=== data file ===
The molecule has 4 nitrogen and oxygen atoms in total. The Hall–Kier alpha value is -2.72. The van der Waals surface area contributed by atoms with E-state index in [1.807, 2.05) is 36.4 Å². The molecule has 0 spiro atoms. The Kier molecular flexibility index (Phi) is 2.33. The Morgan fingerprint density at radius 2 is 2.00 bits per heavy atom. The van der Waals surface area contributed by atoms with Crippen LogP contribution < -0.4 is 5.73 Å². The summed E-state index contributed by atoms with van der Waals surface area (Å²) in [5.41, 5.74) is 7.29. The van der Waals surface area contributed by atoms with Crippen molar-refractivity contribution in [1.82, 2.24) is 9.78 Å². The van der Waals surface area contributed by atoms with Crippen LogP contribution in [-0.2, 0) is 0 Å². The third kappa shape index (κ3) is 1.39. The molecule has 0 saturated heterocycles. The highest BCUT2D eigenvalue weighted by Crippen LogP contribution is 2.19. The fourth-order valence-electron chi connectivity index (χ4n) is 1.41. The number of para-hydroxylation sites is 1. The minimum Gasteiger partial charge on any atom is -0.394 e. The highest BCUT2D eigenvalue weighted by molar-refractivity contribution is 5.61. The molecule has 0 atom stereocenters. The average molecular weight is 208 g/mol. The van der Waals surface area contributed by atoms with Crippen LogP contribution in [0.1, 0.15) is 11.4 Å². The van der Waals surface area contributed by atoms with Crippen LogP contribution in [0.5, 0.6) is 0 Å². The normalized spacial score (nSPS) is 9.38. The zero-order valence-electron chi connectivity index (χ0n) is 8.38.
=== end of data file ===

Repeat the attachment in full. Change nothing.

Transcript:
The molecule has 4 nitrogen and oxygen atoms in total. The Hall–Kier alpha value is -2.72. The van der Waals surface area contributed by atoms with E-state index in [1.807, 2.05) is 36.4 Å². The molecule has 0 spiro atoms. The Kier molecular flexibility index (Phi) is 2.33. The Morgan fingerprint density at radius 2 is 2.00 bits per heavy atom. The van der Waals surface area contributed by atoms with Crippen LogP contribution < -0.4 is 5.73 Å². The summed E-state index contributed by atoms with van der Waals surface area (Å²) in [5.41, 5.74) is 7.29. The van der Waals surface area contributed by atoms with Crippen molar-refractivity contribution in [1.82, 2.24) is 9.78 Å². The van der Waals surface area contributed by atoms with Crippen LogP contribution in [-0.2, 0) is 0 Å². The third kappa shape index (κ3) is 1.39. The molecule has 0 saturated heterocycles. The highest BCUT2D eigenvalue weighted by Crippen LogP contribution is 2.19. The fourth-order valence-electron chi connectivity index (χ4n) is 1.41. The number of para-hydroxylation sites is 1. The minimum Gasteiger partial charge on any atom is -0.394 e. The highest BCUT2D eigenvalue weighted by molar-refractivity contribution is 5.61. The molecule has 0 atom stereocenters. The average molecular weight is 208 g/mol. The van der Waals surface area contributed by atoms with Crippen LogP contribution in [0.1, 0.15) is 11.4 Å². The van der Waals surface area contributed by atoms with Crippen LogP contribution in [0.5, 0.6) is 0 Å². The normalized spacial score (nSPS) is 9.38. The zero-order valence-electron chi connectivity index (χ0n) is 8.38.